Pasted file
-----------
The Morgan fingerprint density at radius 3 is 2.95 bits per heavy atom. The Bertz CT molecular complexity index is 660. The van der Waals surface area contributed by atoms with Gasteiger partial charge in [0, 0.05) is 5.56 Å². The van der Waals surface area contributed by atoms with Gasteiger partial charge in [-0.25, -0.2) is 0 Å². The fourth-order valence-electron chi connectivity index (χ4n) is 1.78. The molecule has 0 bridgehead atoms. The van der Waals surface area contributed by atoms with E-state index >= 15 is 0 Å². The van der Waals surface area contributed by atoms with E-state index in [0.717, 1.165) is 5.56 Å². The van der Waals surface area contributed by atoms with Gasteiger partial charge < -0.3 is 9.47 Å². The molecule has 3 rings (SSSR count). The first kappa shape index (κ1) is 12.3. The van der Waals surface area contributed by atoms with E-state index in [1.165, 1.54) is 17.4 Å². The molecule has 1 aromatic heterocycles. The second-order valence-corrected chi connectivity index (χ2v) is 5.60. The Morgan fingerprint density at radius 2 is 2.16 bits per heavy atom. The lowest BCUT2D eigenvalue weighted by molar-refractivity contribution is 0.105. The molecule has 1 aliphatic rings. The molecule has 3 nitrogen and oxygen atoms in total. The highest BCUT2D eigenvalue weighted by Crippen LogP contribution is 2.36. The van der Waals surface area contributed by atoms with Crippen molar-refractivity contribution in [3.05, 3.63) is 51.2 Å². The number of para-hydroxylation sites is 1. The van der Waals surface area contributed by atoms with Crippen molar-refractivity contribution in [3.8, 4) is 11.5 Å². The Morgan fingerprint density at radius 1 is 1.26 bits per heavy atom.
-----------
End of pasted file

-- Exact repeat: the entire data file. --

The Morgan fingerprint density at radius 3 is 2.95 bits per heavy atom. The Bertz CT molecular complexity index is 660. The van der Waals surface area contributed by atoms with Gasteiger partial charge in [0, 0.05) is 5.56 Å². The van der Waals surface area contributed by atoms with Gasteiger partial charge in [-0.25, -0.2) is 0 Å². The fourth-order valence-electron chi connectivity index (χ4n) is 1.78. The molecule has 0 bridgehead atoms. The van der Waals surface area contributed by atoms with E-state index >= 15 is 0 Å². The van der Waals surface area contributed by atoms with E-state index in [0.717, 1.165) is 5.56 Å². The van der Waals surface area contributed by atoms with Gasteiger partial charge < -0.3 is 9.47 Å². The molecule has 3 rings (SSSR count). The first kappa shape index (κ1) is 12.3. The van der Waals surface area contributed by atoms with E-state index in [1.165, 1.54) is 17.4 Å². The molecule has 1 aromatic heterocycles. The second-order valence-corrected chi connectivity index (χ2v) is 5.60. The Morgan fingerprint density at radius 2 is 2.16 bits per heavy atom. The lowest BCUT2D eigenvalue weighted by molar-refractivity contribution is 0.105. The molecule has 1 aliphatic rings. The molecule has 3 nitrogen and oxygen atoms in total. The highest BCUT2D eigenvalue weighted by Crippen LogP contribution is 2.36. The van der Waals surface area contributed by atoms with Crippen molar-refractivity contribution in [3.05, 3.63) is 51.2 Å². The number of para-hydroxylation sites is 1. The van der Waals surface area contributed by atoms with Crippen molar-refractivity contribution in [3.8, 4) is 11.5 Å². The Morgan fingerprint density at radius 1 is 1.26 bits per heavy atom.